Background: Despite accurate diagnostic tests and effective therapies, the management of osteoporosis has been observed to be suboptimal in many settings. We tested the effectiveness of an intervention to improve care in patients at-risk of osteoporosis.
Design: Randomized controlled trial.
Participants: Primary care physicians and their patients at-risk of osteoporosis, including women 65 years and over, men and women 45 and over with a prior fracture, and men and women 45 and over who recently used > or =90 days of oral glucocorticoids.
Intervention: A multifaceted program of education and reminders delivered to primary care physicians as well as mailings and automated telephone calls to patients.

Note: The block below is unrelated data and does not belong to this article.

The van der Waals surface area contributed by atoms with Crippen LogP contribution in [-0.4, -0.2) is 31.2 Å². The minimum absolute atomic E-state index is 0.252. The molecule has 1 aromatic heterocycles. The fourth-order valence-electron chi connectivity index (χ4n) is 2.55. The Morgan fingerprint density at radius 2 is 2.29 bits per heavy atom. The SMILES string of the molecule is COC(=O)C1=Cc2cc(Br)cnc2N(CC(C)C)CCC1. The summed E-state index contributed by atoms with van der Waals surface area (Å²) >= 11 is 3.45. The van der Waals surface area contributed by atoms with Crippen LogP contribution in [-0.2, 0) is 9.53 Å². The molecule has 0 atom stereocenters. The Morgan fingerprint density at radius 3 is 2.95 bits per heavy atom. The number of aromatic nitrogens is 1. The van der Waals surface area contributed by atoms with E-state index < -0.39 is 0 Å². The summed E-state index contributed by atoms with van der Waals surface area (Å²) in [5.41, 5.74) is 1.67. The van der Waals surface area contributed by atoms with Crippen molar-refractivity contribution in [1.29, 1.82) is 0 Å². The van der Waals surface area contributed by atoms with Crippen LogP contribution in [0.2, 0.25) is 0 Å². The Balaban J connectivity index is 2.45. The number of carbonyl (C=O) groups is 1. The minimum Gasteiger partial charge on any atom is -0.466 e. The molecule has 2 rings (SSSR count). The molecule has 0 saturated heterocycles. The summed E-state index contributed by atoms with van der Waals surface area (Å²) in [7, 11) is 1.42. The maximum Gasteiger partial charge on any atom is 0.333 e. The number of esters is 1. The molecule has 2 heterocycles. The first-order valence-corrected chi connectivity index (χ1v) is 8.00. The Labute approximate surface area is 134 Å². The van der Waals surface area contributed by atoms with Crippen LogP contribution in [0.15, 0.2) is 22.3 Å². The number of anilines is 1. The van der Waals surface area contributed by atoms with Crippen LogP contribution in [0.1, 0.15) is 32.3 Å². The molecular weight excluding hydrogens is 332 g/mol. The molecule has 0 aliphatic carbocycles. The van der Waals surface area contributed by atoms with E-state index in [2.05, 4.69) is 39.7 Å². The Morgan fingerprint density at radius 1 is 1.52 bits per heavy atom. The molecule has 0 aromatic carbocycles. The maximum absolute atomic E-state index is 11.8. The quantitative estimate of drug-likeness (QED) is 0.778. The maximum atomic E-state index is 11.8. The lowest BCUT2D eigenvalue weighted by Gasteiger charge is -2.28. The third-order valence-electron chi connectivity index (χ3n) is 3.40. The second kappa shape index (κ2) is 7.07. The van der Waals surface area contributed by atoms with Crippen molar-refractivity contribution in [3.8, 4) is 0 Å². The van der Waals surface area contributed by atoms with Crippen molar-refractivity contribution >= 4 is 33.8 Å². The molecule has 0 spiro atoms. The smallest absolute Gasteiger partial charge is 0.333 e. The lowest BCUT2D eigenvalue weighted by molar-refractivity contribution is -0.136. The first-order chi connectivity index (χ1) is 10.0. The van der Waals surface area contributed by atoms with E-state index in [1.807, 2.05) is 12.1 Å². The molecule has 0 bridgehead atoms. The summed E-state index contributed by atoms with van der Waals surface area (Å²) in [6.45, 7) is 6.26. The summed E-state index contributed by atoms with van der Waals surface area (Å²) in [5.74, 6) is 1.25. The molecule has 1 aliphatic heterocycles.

Outcome: Either undergoing a bone mineral density (BMD) testing or filling a prescription for a bone-active medication during the 10 months of follow-up.
Results: After the intervention, 144 (14%) patients in the intervention group and 97 (10%) patients in the control group received either a BMD test or filled a prescription for an osteoporosis medication. This represents a 4% absolute increase and a 45% relative increase (95% confidence interval 9-93%, p = 0.01) in osteoporosis management between the intervention and control groups. No differences between groups were observed in the incidence of fracture.
Conclusion: An intervention targeting primary care physicians and their at-risk patients increased the frequency of BMD testing and/or filling prescriptions for osteoporosis medications. However, the absolute percentage of at-risk patients receiving osteoporosis management remained low.